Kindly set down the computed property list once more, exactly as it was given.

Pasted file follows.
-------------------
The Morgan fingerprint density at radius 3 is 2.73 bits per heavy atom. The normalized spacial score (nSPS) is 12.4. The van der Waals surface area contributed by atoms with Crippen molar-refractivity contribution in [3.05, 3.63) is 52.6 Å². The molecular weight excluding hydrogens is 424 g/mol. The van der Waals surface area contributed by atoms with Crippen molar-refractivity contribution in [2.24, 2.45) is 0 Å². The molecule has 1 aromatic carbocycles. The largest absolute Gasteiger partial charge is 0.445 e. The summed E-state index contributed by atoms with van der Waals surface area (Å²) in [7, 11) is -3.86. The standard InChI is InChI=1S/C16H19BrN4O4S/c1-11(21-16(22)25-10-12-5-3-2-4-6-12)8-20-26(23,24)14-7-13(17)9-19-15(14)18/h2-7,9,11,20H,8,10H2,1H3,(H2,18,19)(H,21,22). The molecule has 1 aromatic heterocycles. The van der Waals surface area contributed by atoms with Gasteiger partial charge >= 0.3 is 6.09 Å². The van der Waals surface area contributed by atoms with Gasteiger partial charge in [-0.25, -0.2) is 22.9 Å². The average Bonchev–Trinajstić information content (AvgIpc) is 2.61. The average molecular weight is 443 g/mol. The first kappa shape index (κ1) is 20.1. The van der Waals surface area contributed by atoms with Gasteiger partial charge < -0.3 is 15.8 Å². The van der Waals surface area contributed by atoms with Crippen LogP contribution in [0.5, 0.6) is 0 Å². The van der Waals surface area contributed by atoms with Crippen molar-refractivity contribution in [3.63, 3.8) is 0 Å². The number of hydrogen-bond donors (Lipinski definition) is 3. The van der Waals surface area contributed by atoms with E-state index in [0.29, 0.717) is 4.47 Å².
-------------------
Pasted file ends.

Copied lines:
The Morgan fingerprint density at radius 3 is 2.73 bits per heavy atom. The normalized spacial score (nSPS) is 12.4. The van der Waals surface area contributed by atoms with Crippen molar-refractivity contribution in [3.05, 3.63) is 52.6 Å². The molecular weight excluding hydrogens is 424 g/mol. The van der Waals surface area contributed by atoms with Crippen molar-refractivity contribution in [2.24, 2.45) is 0 Å². The molecule has 1 aromatic carbocycles. The largest absolute Gasteiger partial charge is 0.445 e. The summed E-state index contributed by atoms with van der Waals surface area (Å²) in [7, 11) is -3.86. The standard InChI is InChI=1S/C16H19BrN4O4S/c1-11(21-16(22)25-10-12-5-3-2-4-6-12)8-20-26(23,24)14-7-13(17)9-19-15(14)18/h2-7,9,11,20H,8,10H2,1H3,(H2,18,19)(H,21,22). The molecule has 1 aromatic heterocycles. The van der Waals surface area contributed by atoms with Gasteiger partial charge >= 0.3 is 6.09 Å². The van der Waals surface area contributed by atoms with Gasteiger partial charge in [-0.25, -0.2) is 22.9 Å². The average Bonchev–Trinajstić information content (AvgIpc) is 2.61. The average molecular weight is 443 g/mol. The first kappa shape index (κ1) is 20.1. The van der Waals surface area contributed by atoms with Gasteiger partial charge < -0.3 is 15.8 Å². The van der Waals surface area contributed by atoms with Crippen LogP contribution in [0.5, 0.6) is 0 Å². The van der Waals surface area contributed by atoms with Crippen molar-refractivity contribution in [3.63, 3.8) is 0 Å². The number of hydrogen-bond donors (Lipinski definition) is 3. The van der Waals surface area contributed by atoms with E-state index in [0.29, 0.717) is 4.47 Å².